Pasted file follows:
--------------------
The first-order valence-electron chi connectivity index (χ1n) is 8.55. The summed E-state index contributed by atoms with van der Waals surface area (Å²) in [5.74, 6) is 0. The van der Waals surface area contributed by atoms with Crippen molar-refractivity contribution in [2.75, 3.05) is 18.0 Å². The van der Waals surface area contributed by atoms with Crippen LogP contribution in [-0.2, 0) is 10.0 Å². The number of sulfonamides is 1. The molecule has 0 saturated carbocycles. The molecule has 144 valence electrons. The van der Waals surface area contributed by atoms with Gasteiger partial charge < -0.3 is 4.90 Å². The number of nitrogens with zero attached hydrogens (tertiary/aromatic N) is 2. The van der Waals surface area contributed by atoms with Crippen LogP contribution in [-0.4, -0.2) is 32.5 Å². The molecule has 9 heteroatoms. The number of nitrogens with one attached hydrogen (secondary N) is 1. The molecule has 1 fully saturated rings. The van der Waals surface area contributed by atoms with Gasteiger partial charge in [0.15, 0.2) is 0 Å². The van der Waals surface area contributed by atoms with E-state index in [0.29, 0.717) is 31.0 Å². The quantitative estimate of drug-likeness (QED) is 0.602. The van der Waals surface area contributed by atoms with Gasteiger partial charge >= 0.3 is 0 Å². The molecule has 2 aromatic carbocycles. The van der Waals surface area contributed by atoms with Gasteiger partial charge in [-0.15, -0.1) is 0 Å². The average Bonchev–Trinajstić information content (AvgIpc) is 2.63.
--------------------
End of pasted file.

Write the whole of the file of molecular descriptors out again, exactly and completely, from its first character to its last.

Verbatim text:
The first-order valence-electron chi connectivity index (χ1n) is 8.55. The summed E-state index contributed by atoms with van der Waals surface area (Å²) in [5.74, 6) is 0. The van der Waals surface area contributed by atoms with Crippen molar-refractivity contribution in [2.75, 3.05) is 18.0 Å². The van der Waals surface area contributed by atoms with Crippen LogP contribution in [-0.2, 0) is 10.0 Å². The number of sulfonamides is 1. The molecule has 0 saturated carbocycles. The molecule has 144 valence electrons. The van der Waals surface area contributed by atoms with Gasteiger partial charge < -0.3 is 4.90 Å². The number of nitrogens with zero attached hydrogens (tertiary/aromatic N) is 2. The van der Waals surface area contributed by atoms with Crippen LogP contribution in [-0.4, -0.2) is 32.5 Å². The molecule has 9 heteroatoms. The number of nitrogens with one attached hydrogen (secondary N) is 1. The molecule has 1 fully saturated rings. The van der Waals surface area contributed by atoms with Gasteiger partial charge in [0.15, 0.2) is 0 Å². The van der Waals surface area contributed by atoms with E-state index in [0.29, 0.717) is 31.0 Å². The quantitative estimate of drug-likeness (QED) is 0.602. The van der Waals surface area contributed by atoms with Gasteiger partial charge >= 0.3 is 0 Å². The molecule has 2 aromatic carbocycles. The van der Waals surface area contributed by atoms with Gasteiger partial charge in [-0.15, -0.1) is 0 Å². The average Bonchev–Trinajstić information content (AvgIpc) is 2.63.